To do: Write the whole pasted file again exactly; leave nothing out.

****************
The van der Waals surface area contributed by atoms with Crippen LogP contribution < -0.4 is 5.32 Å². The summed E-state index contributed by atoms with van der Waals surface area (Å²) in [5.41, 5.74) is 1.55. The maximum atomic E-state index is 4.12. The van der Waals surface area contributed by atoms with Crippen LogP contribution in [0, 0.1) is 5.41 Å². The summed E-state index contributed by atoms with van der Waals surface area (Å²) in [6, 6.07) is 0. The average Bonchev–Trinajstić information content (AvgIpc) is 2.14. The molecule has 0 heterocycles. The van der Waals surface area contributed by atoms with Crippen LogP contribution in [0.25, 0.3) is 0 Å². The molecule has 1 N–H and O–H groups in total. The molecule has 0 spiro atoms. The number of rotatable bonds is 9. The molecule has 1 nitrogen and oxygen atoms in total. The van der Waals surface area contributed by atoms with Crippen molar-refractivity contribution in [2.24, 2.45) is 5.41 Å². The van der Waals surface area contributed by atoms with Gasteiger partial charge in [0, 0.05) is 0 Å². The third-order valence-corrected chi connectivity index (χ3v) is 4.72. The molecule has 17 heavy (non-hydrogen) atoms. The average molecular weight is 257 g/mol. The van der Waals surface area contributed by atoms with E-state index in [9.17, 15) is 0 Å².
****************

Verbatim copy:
The van der Waals surface area contributed by atoms with Crippen LogP contribution < -0.4 is 5.32 Å². The summed E-state index contributed by atoms with van der Waals surface area (Å²) in [5.41, 5.74) is 1.55. The maximum atomic E-state index is 4.12. The van der Waals surface area contributed by atoms with Crippen LogP contribution in [0, 0.1) is 5.41 Å². The summed E-state index contributed by atoms with van der Waals surface area (Å²) in [6, 6.07) is 0. The average Bonchev–Trinajstić information content (AvgIpc) is 2.14. The molecule has 0 heterocycles. The van der Waals surface area contributed by atoms with Crippen LogP contribution in [0.25, 0.3) is 0 Å². The molecule has 1 N–H and O–H groups in total. The molecule has 0 spiro atoms. The number of rotatable bonds is 9. The molecule has 1 nitrogen and oxygen atoms in total. The van der Waals surface area contributed by atoms with Crippen molar-refractivity contribution in [2.24, 2.45) is 5.41 Å². The van der Waals surface area contributed by atoms with Gasteiger partial charge in [0, 0.05) is 0 Å². The third-order valence-corrected chi connectivity index (χ3v) is 4.72. The molecule has 17 heavy (non-hydrogen) atoms. The average molecular weight is 257 g/mol. The van der Waals surface area contributed by atoms with E-state index in [9.17, 15) is 0 Å².